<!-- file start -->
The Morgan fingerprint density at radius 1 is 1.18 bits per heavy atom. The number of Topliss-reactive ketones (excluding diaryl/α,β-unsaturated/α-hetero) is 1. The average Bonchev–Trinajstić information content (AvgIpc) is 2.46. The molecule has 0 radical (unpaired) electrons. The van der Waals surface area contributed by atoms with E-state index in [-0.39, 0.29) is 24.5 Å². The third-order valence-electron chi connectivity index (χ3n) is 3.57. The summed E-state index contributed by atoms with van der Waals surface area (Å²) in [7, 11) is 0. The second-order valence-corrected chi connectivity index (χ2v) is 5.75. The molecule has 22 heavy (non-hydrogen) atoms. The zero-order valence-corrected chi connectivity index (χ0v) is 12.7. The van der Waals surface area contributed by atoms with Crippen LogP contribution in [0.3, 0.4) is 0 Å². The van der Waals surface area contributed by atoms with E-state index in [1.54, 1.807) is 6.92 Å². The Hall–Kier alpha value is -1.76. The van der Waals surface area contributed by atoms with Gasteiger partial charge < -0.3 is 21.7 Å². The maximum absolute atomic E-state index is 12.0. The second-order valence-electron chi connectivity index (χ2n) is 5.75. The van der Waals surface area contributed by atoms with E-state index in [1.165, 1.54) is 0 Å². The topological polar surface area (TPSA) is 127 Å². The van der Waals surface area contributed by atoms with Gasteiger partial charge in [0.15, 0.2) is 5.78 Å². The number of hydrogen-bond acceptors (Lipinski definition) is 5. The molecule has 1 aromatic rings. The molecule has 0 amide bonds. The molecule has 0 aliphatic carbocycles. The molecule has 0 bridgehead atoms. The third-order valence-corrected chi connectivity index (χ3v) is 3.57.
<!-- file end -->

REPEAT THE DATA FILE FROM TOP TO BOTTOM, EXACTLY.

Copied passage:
The Morgan fingerprint density at radius 1 is 1.18 bits per heavy atom. The number of Topliss-reactive ketones (excluding diaryl/α,β-unsaturated/α-hetero) is 1. The average Bonchev–Trinajstić information content (AvgIpc) is 2.46. The molecule has 0 radical (unpaired) electrons. The van der Waals surface area contributed by atoms with E-state index in [-0.39, 0.29) is 24.5 Å². The third-order valence-electron chi connectivity index (χ3n) is 3.57. The summed E-state index contributed by atoms with van der Waals surface area (Å²) in [7, 11) is 0. The second-order valence-corrected chi connectivity index (χ2v) is 5.75. The molecule has 22 heavy (non-hydrogen) atoms. The zero-order valence-corrected chi connectivity index (χ0v) is 12.7. The van der Waals surface area contributed by atoms with Crippen LogP contribution in [0.3, 0.4) is 0 Å². The van der Waals surface area contributed by atoms with E-state index in [1.54, 1.807) is 6.92 Å². The Hall–Kier alpha value is -1.76. The van der Waals surface area contributed by atoms with Gasteiger partial charge < -0.3 is 21.7 Å². The maximum absolute atomic E-state index is 12.0. The second-order valence-electron chi connectivity index (χ2n) is 5.75. The van der Waals surface area contributed by atoms with E-state index in [1.165, 1.54) is 0 Å². The topological polar surface area (TPSA) is 127 Å². The van der Waals surface area contributed by atoms with Gasteiger partial charge in [0.15, 0.2) is 5.78 Å². The number of hydrogen-bond acceptors (Lipinski definition) is 5. The molecule has 1 aromatic rings. The molecule has 0 amide bonds. The molecule has 0 aliphatic carbocycles. The molecule has 0 bridgehead atoms. The third-order valence-corrected chi connectivity index (χ3v) is 3.57.